PA Dogs Lead Lyme Cases
HARRISBURG, Pa. (WHTM) – One Midstate veterinarian calls it an epidemic: Lyme disease in Pennsylvania dogs.
The Pennsylvania Task Force on Lyme disease reports the state is number one in the nation for most confirmed cases. This is for 2014, which is the most recent data.
“Testing in dogs is as simple as drawing blood in the exam room. We only need one drop,” said Dr. Michael Anzur, veterinarian at Valley Road Animal Hospital in Enola.
Anzur is diagnosing about one case of Lyme disease in dogs every day.
“Limping is probably the number one clinical sign we see in dogs that come in and test positive for Lyme disease,” Anzur said. “With other dogs, it can range from lethargy to a fever, not eating, vomiting.”
Anzur says 95 percent of dogs with Lyme disease show no symptoms, but you can do things to prevent it.
“Monthly flea and tick prevention is the number one thing we can do to prevent our dogs from becoming infected with Lyme disease. On top of that, we can do a vaccine, which is once a year,” he said.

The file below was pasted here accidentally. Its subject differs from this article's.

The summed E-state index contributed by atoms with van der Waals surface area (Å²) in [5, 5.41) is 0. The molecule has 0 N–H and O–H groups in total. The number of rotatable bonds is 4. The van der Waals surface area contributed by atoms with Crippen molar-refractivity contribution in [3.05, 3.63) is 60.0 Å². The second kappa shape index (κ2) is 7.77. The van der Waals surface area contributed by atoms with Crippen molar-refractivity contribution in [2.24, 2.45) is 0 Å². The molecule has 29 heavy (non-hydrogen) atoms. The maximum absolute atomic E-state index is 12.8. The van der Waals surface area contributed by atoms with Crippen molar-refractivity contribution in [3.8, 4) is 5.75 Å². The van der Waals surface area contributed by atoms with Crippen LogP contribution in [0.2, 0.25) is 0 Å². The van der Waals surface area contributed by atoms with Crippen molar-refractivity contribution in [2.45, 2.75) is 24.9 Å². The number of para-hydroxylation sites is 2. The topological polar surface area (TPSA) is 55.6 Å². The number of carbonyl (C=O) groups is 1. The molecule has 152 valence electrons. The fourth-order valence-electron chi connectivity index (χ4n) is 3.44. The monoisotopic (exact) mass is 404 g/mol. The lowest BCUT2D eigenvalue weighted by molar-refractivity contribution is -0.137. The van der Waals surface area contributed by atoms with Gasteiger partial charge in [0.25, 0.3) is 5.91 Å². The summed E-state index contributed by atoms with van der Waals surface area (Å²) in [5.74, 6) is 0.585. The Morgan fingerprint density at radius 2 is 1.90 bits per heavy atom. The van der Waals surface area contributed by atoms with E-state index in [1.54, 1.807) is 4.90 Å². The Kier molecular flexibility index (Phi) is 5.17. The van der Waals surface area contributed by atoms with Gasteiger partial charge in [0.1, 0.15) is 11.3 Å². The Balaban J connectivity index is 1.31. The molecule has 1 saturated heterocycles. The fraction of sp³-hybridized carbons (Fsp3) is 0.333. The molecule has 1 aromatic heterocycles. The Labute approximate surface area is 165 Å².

Call your vet if you find a tick attached to your dog. Try to remove the tick from the head and don’t squeeze the body.
“Lyme disease is transmitted through the deer tick. It’s everywhere. It’s in the backyard, it’s in the woods. You don’t have to live out in the country,” Anzur said.
Dogs who test positive for Lyme disease and have symptoms can go on an anti-bacteria treatment for several weeks.
About 30 percent of dogs tested at the Humane Society of Harrisburg Area are positive.
“Lyme disease doesn’t necessarily have to be fatal. One of the things that is a common misconception is that you’re only going to see ticks in the summer or in the warm months. They’re always there,” said Amy Kaunas, executive director of the Humane Society of Harrisburg Area.
“These have an insect repellent, particularly for ticks, inside of them, and they do last for, they’re guaranteed I believe up to 50 washes,” Kaunas said.
The U.S. Centers for Disease Control and Prevention has more tips to prevent Lyme disease in your four-legged friends.
- Jenn Smith